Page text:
Posts Tagged ‘blood’

Understanding the Rh factor

Thursday, July 7th, 2011

The Rh factor is an inherited protein found on the surface of red blood cells. Most people have this protein and are called Rh-positive. Some people, however, don’t have protein; they’re called Rh-negative.

In the U. S., about 15% of the white population, 5-8% of the African-American and Hispanic populations, and 1-2% of the Asian and Native American populations are Rh-negative. Being Rh-negative doesn’t affect a person’s health in any way.

Problems can arise, however, when an Rh-negative mother and an Rh-positive father conceive an Rh-positive baby. When this occurs, some of the fetus’s Rh-positive red blood cells may get into the mother’s bloodstream during pregnancy, labor and birth. Because red blood cells containing the Rh factor are foreign to the mother’s system, her body tries to fight them off by producing antibodies against them. This is called sensitization.

Once a woman becomes sensitized, her Rh antibodies can cross the placenta and destroy some of the red blood cells of an Rh-positive fetus. In a first pregnancy with an Rh-positive baby, there usually are no serious problems because the baby often is born before the mother is sensitized, or at least before the mother produces many Rh antibodies. However, a sensitized woman continues to produce Rh antibodies throughout her life. This means that in a second or later pregnancy, an Rh-positive baby is at risk for more severe Rh disease. Fortunately, treatment usually can prevent Rh disease.

A simple blood test can tell if a woman is Rh-negative. Every woman should be tested at her first prenatal visit, or before pregnancy, to find out if she is Rh-negative. Another blood test can show if an Rh-negative woman has become sensitized.

An unsensitized Rh-negative pregnant woman can be treated with shots of a purified blood product called Rh immune globulin (RhIg) to prevent sensitization. She most likely receives RhIg at 28 weeks of pregnancy and again within 72 hours of giving birth if a blood test shows that her baby is Rh-positive. She does not need an injection after delivery if her baby is Rh-negative. Some health care providers recommend an additional RhIg injection if a woman’s pregnancy goes past her due date.

An Rh-negative woman should be treated with RhIg after any situation in which the fetal red blood cells can mix with her blood, including: miscarriage, ectopic pregnancy, induced abortion, amniocentesis, chorionic villus sampling (CVS)abdominal trauma, external cephalic version (when the health care provider attempts to turn a breech-position baby into head-down position before labor).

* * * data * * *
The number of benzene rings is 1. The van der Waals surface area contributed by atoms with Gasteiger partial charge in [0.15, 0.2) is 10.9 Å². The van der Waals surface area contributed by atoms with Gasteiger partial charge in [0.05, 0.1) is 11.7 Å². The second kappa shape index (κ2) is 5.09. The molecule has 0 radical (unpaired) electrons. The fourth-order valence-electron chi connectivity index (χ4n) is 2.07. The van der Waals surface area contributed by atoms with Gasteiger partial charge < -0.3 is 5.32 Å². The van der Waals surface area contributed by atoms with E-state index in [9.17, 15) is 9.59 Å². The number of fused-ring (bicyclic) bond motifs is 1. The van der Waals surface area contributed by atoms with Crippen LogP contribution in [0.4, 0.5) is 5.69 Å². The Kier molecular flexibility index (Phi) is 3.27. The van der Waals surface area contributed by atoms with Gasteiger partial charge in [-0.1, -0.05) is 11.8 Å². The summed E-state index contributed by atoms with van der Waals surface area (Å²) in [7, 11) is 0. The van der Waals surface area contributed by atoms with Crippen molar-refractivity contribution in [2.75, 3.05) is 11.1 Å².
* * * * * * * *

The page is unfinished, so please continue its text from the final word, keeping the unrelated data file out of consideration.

An Rh-negative woman does not need treatment with RhIg if blood tests show that the baby’s father is Rh-negative. If the father is Rh-negative, the baby is Rh-negative. An Rh-negative baby is not at risk of Rh disease.

Saving my baby’s umbilical cord blood: Should I do it?

Thursday, August 27th, 2009

As soon as you get pregnant, you may find yourself drowning in ads encouraging you to save the blood from your baby’s umbilical cord. What’s a mother to do?

The hope is that this blood might be able to protect the baby from some serious diseases in the future. But many scientists have doubts and concerns.

This is a complicated subject. Storage can be expensive, and its benefits are not clear. The March of Dimes fact sheet lays out the pro’s and con’s.

The American Academy of Pediatrics (AAP) has a position on the issue. For families who do not have a history of certain diseases, the AAP thinks it is unwise to store cord blood in a private blood bank. The AAP and many scientists favor the collection and storage of cord blood in public banks.

WNYC, a radio station in New York city, ran a good feature this week on this topic. Give a listen.

Have you made your decision? Please tell us about it.

Infections after c-section

Thursday, August 13th, 2009

mom-with-newborn1Did you know? Women who have a c-section are more likely to develop a postpartum infection than women who have a vaginal delivery.

A new study from Denmark looked at the records of over 30,000 women who had given birth. Those who had a c-section were at increased risk of having a urinary tract infection (UTI) or a wound infection within the first 30 days after delivery. (A wound infection affects the area where the incision was made.) Other studies have also found an increased risk of infection after cesarean.

So if you have a c-section, be on the alert for these signs:

* For a UTI, watch for pain or burning when you go to the bathroom, blood in your urine, fever and the urge to go often.

* For  wound infection, watch for redness, swelling or pus around the incision site. Sometimes, the wound may open, and you may run a fever.

For more information, read the March of Dimes article on cesarean birth. Or watch our video C-Section: Recovering After Surgery.